One thing that television land has never been short on is gardening programmes. Fair enough, since after all gardening is a very popular past time and indeed one of my very own favorites. However, in recent years the influence of the dire reality and makeover shows has crept into this once staid and down to earth genre.
The point about “reality” TV of course is that it is artifice and contrivance of the first order and when put in the blender with the “makeover” format, the usual formula seems to involve the show’s merry band of bodgers fixing things up for some obviously misfortunate soul in need of a helping hand.
In the specific case of the gardening makeover this invariably entails identifying someone with both a reasonably plausible sob story and a truly awful (but relatively modest) garden. The show’s main presenter will quickly identify the main failings and sketch out a new design to address these and convert the weed infested, rubbish strewn patch into an area you might wish to spend some time in. The rest of the crew then set about the job at great speed, since there is always a time limit just to spice things up for the viewer, and a couple of days (or thirty minutes if you prefer) later… Ta Ra! It’s done.
Well, as entertainment there’s absolutely nothing wrong with it. Everyone enjoys themselves, the
hapless sap client usually seems very grateful that someone’s tidied up their yard for free, and it’s always fun to watch both the transformation and frayed tempers as the clock ticks down.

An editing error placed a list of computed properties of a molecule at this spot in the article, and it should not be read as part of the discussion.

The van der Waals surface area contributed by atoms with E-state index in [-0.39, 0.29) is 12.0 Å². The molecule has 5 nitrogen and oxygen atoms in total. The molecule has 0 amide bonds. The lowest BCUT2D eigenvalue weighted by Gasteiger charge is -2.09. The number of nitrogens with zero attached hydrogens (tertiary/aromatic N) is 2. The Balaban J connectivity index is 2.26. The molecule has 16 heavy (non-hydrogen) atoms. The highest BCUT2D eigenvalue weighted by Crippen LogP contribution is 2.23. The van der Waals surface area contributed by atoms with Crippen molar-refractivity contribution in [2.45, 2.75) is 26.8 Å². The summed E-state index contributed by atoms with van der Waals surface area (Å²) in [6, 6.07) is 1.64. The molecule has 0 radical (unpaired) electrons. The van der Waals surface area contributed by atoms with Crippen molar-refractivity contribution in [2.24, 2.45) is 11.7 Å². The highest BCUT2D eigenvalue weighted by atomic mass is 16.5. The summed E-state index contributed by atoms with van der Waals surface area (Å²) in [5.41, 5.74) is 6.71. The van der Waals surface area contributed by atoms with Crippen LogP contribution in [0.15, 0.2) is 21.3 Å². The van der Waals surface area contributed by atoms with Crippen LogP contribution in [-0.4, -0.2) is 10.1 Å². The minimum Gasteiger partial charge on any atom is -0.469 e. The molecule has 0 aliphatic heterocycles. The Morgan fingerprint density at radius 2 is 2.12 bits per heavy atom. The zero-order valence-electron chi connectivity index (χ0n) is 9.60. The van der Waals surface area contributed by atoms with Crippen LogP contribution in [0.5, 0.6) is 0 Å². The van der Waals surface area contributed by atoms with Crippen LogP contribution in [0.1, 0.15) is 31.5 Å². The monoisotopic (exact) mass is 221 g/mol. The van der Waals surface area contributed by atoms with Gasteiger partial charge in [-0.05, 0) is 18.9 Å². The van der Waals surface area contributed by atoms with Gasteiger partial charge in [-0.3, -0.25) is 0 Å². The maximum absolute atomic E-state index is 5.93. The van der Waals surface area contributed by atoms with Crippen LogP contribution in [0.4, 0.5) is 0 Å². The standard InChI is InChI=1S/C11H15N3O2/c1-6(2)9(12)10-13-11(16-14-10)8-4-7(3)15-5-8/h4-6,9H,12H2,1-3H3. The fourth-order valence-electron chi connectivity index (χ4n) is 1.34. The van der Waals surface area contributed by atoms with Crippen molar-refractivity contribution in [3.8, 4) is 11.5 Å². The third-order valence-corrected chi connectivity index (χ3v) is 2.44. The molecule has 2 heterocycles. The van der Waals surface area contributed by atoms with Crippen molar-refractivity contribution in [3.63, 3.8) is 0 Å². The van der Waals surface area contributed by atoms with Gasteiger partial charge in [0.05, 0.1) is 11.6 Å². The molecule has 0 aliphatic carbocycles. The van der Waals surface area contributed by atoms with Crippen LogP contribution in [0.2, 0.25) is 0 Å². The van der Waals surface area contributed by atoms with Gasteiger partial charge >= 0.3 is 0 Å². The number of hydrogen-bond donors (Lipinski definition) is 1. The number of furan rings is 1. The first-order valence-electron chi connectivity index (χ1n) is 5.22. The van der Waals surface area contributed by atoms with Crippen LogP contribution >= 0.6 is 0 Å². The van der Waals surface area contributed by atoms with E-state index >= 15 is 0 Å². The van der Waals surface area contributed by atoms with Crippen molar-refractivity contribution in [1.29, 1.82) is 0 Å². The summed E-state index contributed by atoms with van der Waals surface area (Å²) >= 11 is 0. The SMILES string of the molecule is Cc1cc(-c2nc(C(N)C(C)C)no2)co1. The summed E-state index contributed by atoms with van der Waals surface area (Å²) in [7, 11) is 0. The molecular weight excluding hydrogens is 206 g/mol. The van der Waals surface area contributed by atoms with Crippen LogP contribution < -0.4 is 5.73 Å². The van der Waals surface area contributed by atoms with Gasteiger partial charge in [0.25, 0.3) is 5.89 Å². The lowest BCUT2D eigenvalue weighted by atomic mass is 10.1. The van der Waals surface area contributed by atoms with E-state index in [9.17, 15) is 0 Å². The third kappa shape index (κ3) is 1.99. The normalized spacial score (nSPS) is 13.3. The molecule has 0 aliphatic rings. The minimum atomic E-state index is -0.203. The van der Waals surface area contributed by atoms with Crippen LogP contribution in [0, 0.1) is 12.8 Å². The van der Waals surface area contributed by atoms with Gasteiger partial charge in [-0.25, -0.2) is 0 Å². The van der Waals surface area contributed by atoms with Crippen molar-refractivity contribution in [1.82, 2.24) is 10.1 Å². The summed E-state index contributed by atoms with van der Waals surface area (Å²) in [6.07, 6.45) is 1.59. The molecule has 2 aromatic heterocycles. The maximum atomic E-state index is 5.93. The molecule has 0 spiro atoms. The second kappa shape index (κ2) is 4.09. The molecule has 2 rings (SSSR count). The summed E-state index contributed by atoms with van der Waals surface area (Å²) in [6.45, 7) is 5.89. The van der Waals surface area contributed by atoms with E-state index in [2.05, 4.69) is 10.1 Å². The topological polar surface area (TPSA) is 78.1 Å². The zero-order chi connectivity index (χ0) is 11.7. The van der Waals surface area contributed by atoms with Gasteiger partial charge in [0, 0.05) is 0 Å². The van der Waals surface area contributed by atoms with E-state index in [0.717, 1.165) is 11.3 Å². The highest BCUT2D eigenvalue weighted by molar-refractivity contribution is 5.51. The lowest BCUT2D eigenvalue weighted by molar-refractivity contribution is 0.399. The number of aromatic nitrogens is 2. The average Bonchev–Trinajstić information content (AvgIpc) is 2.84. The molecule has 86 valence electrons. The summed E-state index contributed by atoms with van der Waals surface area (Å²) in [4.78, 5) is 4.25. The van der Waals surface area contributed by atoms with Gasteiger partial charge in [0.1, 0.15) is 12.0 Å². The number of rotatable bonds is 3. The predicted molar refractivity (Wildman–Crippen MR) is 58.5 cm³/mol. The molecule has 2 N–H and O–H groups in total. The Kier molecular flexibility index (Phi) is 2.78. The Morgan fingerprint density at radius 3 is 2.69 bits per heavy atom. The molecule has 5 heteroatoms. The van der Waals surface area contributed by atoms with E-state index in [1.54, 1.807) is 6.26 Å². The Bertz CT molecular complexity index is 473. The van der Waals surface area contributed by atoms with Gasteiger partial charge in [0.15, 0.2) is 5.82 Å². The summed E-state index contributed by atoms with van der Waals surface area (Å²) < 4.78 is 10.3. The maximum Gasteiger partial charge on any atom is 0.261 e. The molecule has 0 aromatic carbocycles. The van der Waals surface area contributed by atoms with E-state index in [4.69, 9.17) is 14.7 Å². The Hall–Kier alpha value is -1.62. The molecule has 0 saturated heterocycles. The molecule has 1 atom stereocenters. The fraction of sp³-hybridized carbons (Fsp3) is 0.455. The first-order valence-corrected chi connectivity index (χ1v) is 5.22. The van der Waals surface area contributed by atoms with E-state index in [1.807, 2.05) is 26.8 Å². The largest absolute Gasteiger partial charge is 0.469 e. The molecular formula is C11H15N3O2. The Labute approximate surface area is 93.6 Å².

As a means of creating a garden though it leaves rather a lot to be desired. Unfortunately, all too many folk watch the programmes, buy the books and get it into their heads that this is what gardening is about. The one hit wonder. Blow a load of dosh down the local nursery, a couple of tons of gravel from the nearest aggregate supplier, get in a decking contractor and there you go. All gardened up, let’s pop the cork on the bubbly.
Does anyone bring their children up this way? Kid to adult in one weekend.
Right, get this suit on, yes we know it doesn’t fit, yet, oh and better get drunk and have sex as well, come on hurry up or you’ll miss the deadline, and don’t forget that from now on you’ll be holding down a full time job to support the mortgage we arranged for you. Old Ted your bedtime bear? In the builder’s skip by now I should imagine and no, grown ups are not allowed to cry, especially not when they’re as late as you are for the 06:30 train. Good bye darling!
Unless you opt for what is in effect an outdoor living area that is comprised entirely of structural features and furniture (which is absolutely fine, but not really a “garden”) then you have a bunch of living things to contend with that are called plants. And like children, plants grow and need to be nurtured and trained (or in the case of Fallopia Baldschuanica, severely disciplined).
Whatever you put in a pot or plant in the ground today will develop over the years and you need to account for this. But a TV garden makeover needs immediate visual impact, so they are almost always over planted. The real “reality” is that many of the shrubs will quite quickly get too big for their allotted positions and need to be removed or fiercely controlled in just a few years. Muggins here once planted a cute little conifer in a small bed without bothering to look up the name (Pinus Wallichiana) on its label. A couple of years later, suspicious that it may be a relative to the magic beanstalk, I checked it out – Himalayan Blue Pine. It had to go, which was a shame and a lesson learned.
A real garden, with living plants, is not a fix it and forget it deal. It’s an ongoing and ultimately never ending (there’s an oxymoron for you) process. Not only will your trees and bushes get bigger, change in character and now and again die on you, but your own requirements and tastes will alter too. Which means of course that you get to alter the layout of your garden as it develops.